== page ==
# How do I take the limit as $n$ goes to $\infty$ of $\dfrac{\sqrt{n}}{\log(n)}$?

How do take this limit:

$$\lim_{n\to\infty} \frac{\sqrt{n}}{\log(n)}$$

I have a feeling that it is infinity, but I'm not sure how to prove it. Should I use L'Hopitals Rule?

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It would be interesting to try using Laplace transform and final value theorem: $\lim_{t \to \infty} f(t) = \lim_{s \to 0} \mathcal{L}[f(t)](s).$ –  user2468 Mar 30 '12 at 5:13
Other folks have answered this adequately, but it might be worth pointing out that $$\lim_{n\to\infty}{n^c\over\log n} = \infty$$ for all positive $c$. –  MJD Mar 30 '12 at 7:20

Let $n = e^x$. Note that as $n \rightarrow \infty$, we also have $x \rightarrow \infty$. Hence, $$\lim_{n \rightarrow \infty} \frac{\sqrt{n}}{\log(n)} = \lim_{x \rightarrow \infty} \frac{\exp(x/2)}{x}$$ Note that $\displaystyle \exp(y) > \frac{y^2}{2}$, $\forall y > 0$ (Why?). Hence, we have that $$\lim_{n \rightarrow \infty} \frac{\sqrt{n}}{\log(n)} = \lim_{x \rightarrow \infty} \frac{\exp(x/2)}{x} \geq \lim_{x \rightarrow \infty} \frac{\frac{x^2}{8}}{x} = \lim_{x \rightarrow \infty} \frac{x}{8} = \infty$$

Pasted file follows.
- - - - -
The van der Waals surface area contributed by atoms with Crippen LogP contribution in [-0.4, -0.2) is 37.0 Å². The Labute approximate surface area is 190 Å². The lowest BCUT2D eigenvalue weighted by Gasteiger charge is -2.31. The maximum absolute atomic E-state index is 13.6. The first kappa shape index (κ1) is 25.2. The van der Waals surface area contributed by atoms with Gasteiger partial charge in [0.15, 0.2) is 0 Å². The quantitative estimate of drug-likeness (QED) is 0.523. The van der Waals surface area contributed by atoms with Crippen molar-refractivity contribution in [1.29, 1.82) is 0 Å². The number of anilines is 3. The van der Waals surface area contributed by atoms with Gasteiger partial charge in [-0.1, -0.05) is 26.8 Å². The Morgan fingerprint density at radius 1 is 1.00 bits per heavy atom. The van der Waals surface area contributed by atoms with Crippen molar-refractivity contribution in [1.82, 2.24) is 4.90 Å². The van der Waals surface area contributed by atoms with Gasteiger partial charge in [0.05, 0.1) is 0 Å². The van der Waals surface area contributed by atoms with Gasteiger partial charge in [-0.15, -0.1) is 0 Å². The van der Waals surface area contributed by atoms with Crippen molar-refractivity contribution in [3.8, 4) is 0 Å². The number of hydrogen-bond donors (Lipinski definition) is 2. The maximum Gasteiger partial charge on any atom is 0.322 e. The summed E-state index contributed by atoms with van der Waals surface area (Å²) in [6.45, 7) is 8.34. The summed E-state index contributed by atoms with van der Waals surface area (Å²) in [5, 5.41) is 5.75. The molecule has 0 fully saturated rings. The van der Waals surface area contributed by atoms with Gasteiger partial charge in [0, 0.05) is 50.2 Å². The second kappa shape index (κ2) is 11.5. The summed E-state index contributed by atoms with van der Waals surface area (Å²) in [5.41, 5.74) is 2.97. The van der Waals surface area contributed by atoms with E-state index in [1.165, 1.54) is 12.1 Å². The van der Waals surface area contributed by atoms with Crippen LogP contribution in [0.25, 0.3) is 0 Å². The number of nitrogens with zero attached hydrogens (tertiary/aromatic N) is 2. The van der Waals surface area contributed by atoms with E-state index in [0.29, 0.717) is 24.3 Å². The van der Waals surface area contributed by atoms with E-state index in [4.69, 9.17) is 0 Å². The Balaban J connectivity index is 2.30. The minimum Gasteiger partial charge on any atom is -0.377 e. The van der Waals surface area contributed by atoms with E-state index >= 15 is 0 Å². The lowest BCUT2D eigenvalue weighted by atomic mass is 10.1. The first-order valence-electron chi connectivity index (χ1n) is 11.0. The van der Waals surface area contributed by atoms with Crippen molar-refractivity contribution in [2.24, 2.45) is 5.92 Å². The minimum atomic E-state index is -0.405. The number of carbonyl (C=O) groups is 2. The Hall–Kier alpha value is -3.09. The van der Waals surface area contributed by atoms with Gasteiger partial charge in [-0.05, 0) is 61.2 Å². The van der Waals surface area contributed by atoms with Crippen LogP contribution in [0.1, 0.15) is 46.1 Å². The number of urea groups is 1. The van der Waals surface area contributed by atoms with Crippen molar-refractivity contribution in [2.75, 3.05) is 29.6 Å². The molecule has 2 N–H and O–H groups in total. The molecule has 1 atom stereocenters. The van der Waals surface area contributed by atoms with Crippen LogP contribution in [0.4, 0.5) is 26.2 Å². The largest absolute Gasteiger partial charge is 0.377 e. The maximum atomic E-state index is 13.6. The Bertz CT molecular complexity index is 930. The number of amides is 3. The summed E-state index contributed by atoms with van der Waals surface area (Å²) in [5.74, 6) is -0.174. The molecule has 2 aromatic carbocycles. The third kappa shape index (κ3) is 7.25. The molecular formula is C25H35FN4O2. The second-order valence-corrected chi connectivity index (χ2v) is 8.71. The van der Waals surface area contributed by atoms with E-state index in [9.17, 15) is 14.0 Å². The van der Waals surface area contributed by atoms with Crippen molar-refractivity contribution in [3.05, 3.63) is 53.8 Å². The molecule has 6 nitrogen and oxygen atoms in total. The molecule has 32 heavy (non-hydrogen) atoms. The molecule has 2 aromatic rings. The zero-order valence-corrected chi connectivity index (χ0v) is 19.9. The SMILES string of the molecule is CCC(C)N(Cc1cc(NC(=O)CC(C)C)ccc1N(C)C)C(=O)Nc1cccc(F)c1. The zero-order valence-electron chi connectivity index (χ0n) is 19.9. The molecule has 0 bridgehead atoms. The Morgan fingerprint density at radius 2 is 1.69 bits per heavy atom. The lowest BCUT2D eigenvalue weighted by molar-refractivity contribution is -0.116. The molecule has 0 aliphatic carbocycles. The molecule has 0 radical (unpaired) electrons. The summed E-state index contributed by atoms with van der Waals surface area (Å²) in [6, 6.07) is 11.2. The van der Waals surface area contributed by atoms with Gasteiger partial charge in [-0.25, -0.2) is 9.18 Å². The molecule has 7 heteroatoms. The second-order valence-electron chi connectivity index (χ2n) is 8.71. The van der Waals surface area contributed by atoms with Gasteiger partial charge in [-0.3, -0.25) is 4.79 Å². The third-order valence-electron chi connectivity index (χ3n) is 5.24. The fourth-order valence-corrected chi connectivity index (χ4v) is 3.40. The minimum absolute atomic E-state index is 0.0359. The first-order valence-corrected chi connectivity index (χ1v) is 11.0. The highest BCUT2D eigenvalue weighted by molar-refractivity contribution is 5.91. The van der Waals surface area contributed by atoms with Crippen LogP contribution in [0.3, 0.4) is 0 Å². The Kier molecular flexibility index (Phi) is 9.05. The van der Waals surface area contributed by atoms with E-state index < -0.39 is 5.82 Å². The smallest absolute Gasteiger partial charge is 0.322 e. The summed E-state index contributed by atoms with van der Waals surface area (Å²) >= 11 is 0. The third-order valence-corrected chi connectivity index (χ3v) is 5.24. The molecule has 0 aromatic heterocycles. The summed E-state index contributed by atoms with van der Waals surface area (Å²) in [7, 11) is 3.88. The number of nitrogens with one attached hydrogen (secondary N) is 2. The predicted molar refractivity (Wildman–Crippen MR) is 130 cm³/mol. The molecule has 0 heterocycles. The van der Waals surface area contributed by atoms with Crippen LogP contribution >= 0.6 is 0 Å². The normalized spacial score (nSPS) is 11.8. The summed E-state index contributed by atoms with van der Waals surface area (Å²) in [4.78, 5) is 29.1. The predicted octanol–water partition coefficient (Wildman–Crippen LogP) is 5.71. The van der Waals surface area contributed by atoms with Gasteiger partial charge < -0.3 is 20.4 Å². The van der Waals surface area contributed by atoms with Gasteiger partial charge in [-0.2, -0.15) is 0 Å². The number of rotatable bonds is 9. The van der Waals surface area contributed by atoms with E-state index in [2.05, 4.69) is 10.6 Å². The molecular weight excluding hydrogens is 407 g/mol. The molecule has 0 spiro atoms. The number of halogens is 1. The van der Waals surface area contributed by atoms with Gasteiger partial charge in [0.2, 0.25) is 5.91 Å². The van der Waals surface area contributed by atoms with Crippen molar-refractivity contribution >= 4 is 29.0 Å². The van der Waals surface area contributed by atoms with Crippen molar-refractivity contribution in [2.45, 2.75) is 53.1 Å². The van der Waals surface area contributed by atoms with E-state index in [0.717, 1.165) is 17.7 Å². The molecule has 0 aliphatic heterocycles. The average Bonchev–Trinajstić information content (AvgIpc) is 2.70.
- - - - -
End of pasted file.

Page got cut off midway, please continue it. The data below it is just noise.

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Wouldn't it be sufficient to use the series expansion of $e^{x/2} = \displaystyle\sum_{i=0}^{\infty} \frac{{x}^{i}}{2^i i!}$ and say $\displaystyle\lim_{x\to \infty} \frac{e^{x/2}}{x} =$ $\displaystyle\lim_{x\to \infty} \displaystyle\sum_{i=0}^{\infty} \frac{x^{i-1}}{2^{i-1}i!} = \infty$? –  user2468 Mar 30 '12 at 15:24
Ops. I've just notices you used $O(x^3)$ expansion of $e^x.$ Ignore my previous comment. –  user2468 Mar 30 '12 at 15:27

Let $a(n) = \frac{\sqrt{n}}{\log(n)}$. We want to show that $a(n)$ grows arbitrarily large.

$a(n^2) = \frac{n}{2\log(n)}$ so $\frac{a(n^2)}{a(n)} = \frac{\sqrt{n}}{2}$, so, for $n >16$, $\frac{a(n^2)}{a(n)} > 2$.

Iterating or inducting or multiplying, $\frac{a(n^{2^k})}{a(n)} > 2^k$, so $a(n)$ gets arbitrarily large.

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